Nearly six months after Ottawa announced changes to the controversial foreign worker program, business groups and provincial governments are asking for the strict regulations to be reconsidered.

The changes have made it harder for employers to access the foreign labour market.  The federal Government has introduced a cap to limit the proportion of low-wage temporary foreign workers that a business can employ. The cap will significantly restrict access to the Program. Employers of low-skilled, entry-level positions were hardest hit by the changes.  For example the accommodation, food services and retail-trade sectors were essentially barred from the program unless they operate in an area where unemployment is below 6 per cent.

Business groups representing employers of entry-level workers are forming a coalition to push back against the changes.  Four employer groups have written a joint letter to the government calling for some of the provisions to be softened:  The Canadian Federation of Independent Business (CFIB), Restaurants Canada, the Retail Council of Canada and the Tourism Industry of Canada sent the letter Monday outlining their concerns.  The employer coalition wants that 6-per-cent rule reconsidered. They also want the government to reconsider a new rule that caps and gradually lowers the percentage of low-wage temporary foreign workers at each work site from 30 per cent to 10 per cent by July 1, 2016.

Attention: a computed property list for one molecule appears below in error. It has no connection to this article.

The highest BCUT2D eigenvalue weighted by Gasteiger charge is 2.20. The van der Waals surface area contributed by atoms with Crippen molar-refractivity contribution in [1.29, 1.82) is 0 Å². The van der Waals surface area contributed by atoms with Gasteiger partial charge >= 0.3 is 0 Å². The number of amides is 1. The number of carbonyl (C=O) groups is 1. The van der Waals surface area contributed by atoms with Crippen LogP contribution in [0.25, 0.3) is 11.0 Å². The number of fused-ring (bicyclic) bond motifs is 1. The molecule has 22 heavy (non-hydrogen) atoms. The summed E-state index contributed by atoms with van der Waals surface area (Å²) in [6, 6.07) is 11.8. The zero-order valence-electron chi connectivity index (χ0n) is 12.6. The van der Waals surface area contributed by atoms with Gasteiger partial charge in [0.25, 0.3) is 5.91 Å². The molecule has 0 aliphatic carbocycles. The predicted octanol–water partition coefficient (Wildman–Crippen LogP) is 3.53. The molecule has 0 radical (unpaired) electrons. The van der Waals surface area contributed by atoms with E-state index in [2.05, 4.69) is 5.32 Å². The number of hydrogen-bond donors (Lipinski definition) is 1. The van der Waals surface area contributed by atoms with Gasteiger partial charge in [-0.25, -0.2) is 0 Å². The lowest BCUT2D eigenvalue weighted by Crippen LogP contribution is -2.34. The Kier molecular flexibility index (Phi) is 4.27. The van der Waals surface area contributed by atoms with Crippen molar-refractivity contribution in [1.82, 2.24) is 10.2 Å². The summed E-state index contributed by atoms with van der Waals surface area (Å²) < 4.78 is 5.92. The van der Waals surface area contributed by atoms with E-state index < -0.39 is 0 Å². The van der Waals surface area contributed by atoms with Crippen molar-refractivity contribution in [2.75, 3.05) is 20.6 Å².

CFIB president and CEO Dan Kelly says the temporary foreign worker program has been legitimately criticized for using TFWs to fill permanent labour market needs.  He adds that small businesses would much rather hire permanent workers, but the immigration system doesn’t allow them to hire people with entry-level skills. The Canadian economy needs workers at all skill levels, Kelly says.  The Canadian Federation of Independent Business is calling on Ottawa to replace its controversial temporary foreign worker program with a visa that would provide a path to permanent residence for entry-level employees from abroad.

Government officials are also  pressing for changes to the new regulations.  In Alberta, Jobs Minister Ric McIver said the province has sent a letter to federal Citizenship and Immigration Minister Chris Alexander.  “I would like the federal government to take the cap off of the maximum number of provincial nominees that we can appoint so that we can bring in the people that we need,” McIver said in an interview Monday.  McIver speculates that Alberta will be short 96,000 workers by 2023.  Foreign workers are required to fill that labour shortage for both skilled and non-skilled labour.